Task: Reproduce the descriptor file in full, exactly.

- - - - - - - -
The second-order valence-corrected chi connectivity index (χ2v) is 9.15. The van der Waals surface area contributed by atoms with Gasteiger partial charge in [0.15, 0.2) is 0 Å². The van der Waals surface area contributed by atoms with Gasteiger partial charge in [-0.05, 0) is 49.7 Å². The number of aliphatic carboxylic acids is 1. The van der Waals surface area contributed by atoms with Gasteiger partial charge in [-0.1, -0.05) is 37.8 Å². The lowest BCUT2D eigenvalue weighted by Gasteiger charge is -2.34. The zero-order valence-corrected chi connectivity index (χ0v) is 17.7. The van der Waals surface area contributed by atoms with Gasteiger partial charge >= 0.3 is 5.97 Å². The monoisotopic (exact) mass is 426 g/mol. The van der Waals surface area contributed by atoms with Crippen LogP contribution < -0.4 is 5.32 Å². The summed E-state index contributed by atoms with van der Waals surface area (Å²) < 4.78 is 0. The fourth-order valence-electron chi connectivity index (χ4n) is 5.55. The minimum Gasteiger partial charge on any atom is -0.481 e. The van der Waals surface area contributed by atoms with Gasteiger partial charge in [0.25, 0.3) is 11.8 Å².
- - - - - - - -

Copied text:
The second-order valence-corrected chi connectivity index (χ2v) is 9.15. The van der Waals surface area contributed by atoms with Gasteiger partial charge in [0.15, 0.2) is 0 Å². The van der Waals surface area contributed by atoms with Gasteiger partial charge in [-0.05, 0) is 49.7 Å². The number of aliphatic carboxylic acids is 1. The van der Waals surface area contributed by atoms with Gasteiger partial charge in [-0.1, -0.05) is 37.8 Å². The lowest BCUT2D eigenvalue weighted by Gasteiger charge is -2.34. The zero-order valence-corrected chi connectivity index (χ0v) is 17.7. The van der Waals surface area contributed by atoms with Gasteiger partial charge >= 0.3 is 5.97 Å². The monoisotopic (exact) mass is 426 g/mol. The van der Waals surface area contributed by atoms with Crippen LogP contribution < -0.4 is 5.32 Å². The summed E-state index contributed by atoms with van der Waals surface area (Å²) < 4.78 is 0. The fourth-order valence-electron chi connectivity index (χ4n) is 5.55. The minimum Gasteiger partial charge on any atom is -0.481 e. The van der Waals surface area contributed by atoms with Gasteiger partial charge in [0.25, 0.3) is 11.8 Å².